As you would expect of an XPS these days, the bezels are extremely minimal – Dell started the smaller laptop bezel trend with the XPS series, why would they stop now?  I love this on all laptops and find it would never consider purchasing a laptop without minimal bezels such as this.


So many manufacturers are still putting sub-par webcams in their laptops, which is strange given that we have had so many of us working remotely for a while now.  Dell though has finally upgraded the webcam in their laptop with a 1080p webcam.

The webcam, thanks to the AI built into the Intel Ultra chipset, supports studio effects built in such as “keeping you in focus, concealing or softening your background and adjusting you gaze to help maintain eye contact.”  Much of this can already be within the app you are using anyway so this is not a massive addition.

In decent light conditions the webcam was able to produce great video quality but low light it was only just acceptable.  Oral of the story, turn the light on if in a video call at night or in a dark room.  

Alongside the 1080p webcam is an IR camera for facial recognition and Windows Hello log-in.  The IR camera worked great whether I had glasses on or off – It is one of my favourite features of Windows, this quick log in, we just need all manufacturers to offer this option.


The keyboard in the XPS 16 has had a massive overhaul, and some would say for the worse but I’m not one of those people.  The keys on the new keyboard do not have any space in between them, which is different to most other keyboards on the market.  The XPS 13 Plus has this already though so it’s not a first for Dell.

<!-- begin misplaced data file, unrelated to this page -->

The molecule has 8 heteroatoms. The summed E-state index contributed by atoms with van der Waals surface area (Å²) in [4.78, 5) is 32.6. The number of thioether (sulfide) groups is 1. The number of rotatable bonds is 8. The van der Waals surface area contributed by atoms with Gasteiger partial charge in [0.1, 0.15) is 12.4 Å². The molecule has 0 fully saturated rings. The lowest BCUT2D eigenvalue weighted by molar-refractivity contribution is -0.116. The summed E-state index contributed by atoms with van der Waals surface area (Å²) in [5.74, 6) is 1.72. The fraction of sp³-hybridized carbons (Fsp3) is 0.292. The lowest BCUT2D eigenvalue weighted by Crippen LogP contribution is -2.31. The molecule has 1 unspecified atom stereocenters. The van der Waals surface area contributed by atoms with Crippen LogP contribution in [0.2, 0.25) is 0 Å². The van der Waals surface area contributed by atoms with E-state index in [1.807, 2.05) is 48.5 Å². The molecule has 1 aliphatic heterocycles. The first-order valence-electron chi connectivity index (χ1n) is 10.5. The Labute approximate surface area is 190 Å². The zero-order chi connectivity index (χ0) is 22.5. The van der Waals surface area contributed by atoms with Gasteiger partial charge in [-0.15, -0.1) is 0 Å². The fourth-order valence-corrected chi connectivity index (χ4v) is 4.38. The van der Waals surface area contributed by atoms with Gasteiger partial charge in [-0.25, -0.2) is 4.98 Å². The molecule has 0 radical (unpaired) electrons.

Now the learning curve for the keyboard is not small, especially if you touch type and rely on edges of keys etc to improve your accuracy.  When you first use the keyboard the keys do feel squashed together and smaller a bit but that’s just a perception as the overall size of the keyboard is the same.  Once you get used to it though the travel and spring of the keys is pleasant to type on.  

Each individual key has a very slight concave nature to it, making them comfortable and accurate to type on after that initial learning curve.  The keyboard is also backlit which I love and wonder why it is not standard in all laptops.

The up and down arrow keys are now split and small so if you use them a lot you may either struggle or just find it takes a long time to get used to them.

I mentioned the borderless touchpad and the capacitive function buttons above.  I love the look of both of them but am not a fan of using the capacitive buttons at all, especially for buttons that you may use a lot like the delete button.  There is no response when you tap each button so it may be difficult to know quickly whether your tap of it works — a small vibratory feedback would have been great.

The borderless touchpad though I am here for.  Love it and it really adds to the clean, sophisticated look of the laptop.

Dell has included the Copilot key, but I think this is eventually going to become something superfluous like the Bixby button did on Samsung smartphones.  I didn’t find Copilot useful even once but you never know, Microsoft may eventually make it useful.